LCA OVERVIEW

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Abstract:

Over the past 75 years, more than one million acres of the Louisiana coastal plain have submerged and/or eroded into the Gulf of Mexico. Another third of a million acres could be lost by 2050. This wetlands loss results from human intervention and natural processes, including: 1) efforts to maintain commercial navigation channels; 2) to provide flood and storm damage reduction to communities in the Louisiana coastal plain; 3) oil and gas development, including thousands of miles of canals for exploration and production; and 3) natural subsidence and erosion of the lands where the Mississippi delta meets the Gulf of Mexico. The affected area supports a complex coastal wetlands and barrier island ecosystem, an environmental resource of national significance. Further measures are needed to help protect and restore this ecosystem. The Corps is currently working with the State of Louisiana to address the State's coastal problems.

In 2004, the Corps will work to issue a draft report that identifies the most critical ecological needs and proposes a near-term program of highly cost-effective projects to address them. The report will also highlight the key long-term scientific uncertainties and engineering challenges facing the effort to protect and restore the ecosystem, and propose demonstration projects and studies to help answer these questions. The report will focus on the specific coastal areas that require the most immediate attention and on the best way to sequence the proposed work over the next 10 or so years, as we learn what works best.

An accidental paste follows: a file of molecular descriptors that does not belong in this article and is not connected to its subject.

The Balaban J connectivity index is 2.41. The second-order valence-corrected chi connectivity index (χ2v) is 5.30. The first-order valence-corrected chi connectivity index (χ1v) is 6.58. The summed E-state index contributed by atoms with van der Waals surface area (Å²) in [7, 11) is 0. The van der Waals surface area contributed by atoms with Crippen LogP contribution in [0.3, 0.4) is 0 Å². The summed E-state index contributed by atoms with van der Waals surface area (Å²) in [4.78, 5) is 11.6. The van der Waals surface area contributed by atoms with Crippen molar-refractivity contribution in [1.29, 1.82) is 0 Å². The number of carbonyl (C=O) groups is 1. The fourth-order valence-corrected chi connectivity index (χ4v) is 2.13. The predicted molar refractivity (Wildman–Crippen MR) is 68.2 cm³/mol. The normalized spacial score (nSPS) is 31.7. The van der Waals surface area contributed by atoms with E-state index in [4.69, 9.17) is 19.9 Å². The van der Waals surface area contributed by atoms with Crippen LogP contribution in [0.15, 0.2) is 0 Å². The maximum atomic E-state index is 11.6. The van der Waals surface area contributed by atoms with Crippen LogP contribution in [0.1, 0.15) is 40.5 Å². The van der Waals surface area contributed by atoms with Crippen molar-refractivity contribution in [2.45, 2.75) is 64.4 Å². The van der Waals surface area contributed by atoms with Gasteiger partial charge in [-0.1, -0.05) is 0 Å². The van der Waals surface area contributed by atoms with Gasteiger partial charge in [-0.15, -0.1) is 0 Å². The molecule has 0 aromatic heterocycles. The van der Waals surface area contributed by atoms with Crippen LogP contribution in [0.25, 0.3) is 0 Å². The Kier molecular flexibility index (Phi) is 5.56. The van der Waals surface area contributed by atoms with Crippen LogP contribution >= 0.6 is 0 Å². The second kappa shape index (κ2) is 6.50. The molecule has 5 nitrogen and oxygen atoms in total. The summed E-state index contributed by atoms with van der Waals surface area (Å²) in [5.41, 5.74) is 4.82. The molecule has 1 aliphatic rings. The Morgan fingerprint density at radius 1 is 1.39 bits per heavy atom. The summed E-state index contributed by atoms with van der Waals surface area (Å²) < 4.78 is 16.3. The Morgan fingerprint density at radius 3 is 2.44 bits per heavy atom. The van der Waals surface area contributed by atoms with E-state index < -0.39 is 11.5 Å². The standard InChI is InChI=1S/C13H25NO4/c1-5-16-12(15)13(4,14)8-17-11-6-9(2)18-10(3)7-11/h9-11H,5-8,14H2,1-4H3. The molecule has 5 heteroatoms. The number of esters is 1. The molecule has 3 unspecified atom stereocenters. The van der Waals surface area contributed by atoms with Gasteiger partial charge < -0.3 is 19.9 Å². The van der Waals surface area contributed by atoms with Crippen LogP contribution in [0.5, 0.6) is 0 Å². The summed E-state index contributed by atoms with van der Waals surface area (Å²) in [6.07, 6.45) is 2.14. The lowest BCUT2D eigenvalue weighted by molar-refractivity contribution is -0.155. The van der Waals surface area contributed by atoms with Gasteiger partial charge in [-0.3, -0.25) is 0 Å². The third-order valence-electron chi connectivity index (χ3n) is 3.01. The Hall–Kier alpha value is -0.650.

In 2004, the Corps will begin developing studies of potentially promising, long-term ecosystem restoration concepts, with the objective of determining whether they would provide a cost-effective way to create coastal wetlands.

An existing Federal-State Task Force established under 1990 legislation will increase its efforts to build and evaluate highly cost-effective fresh-water and sediment diversion projects.

This coordinated approach to restoration combines a commitment to address the highest priority needs with a search for innovative solutions. It also ensures that the coastal Louisiana restoration effort will, in the long-term, be able to adapt and evolve as needed, based on the best available science.

Document Type: Research Article

DOI: http://dx.doi.org/10.2175/193864704784138638

Publication date: January 1, 2004

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  • Proceedings of the Water Environment Federation is an archive of papers published in the proceedings of the annual Water Environment Federation® Technical Exhibition and Conference (WEFTEC® ) and specialty conferences held since the year 2000. These proceedings are not peer reviewed.

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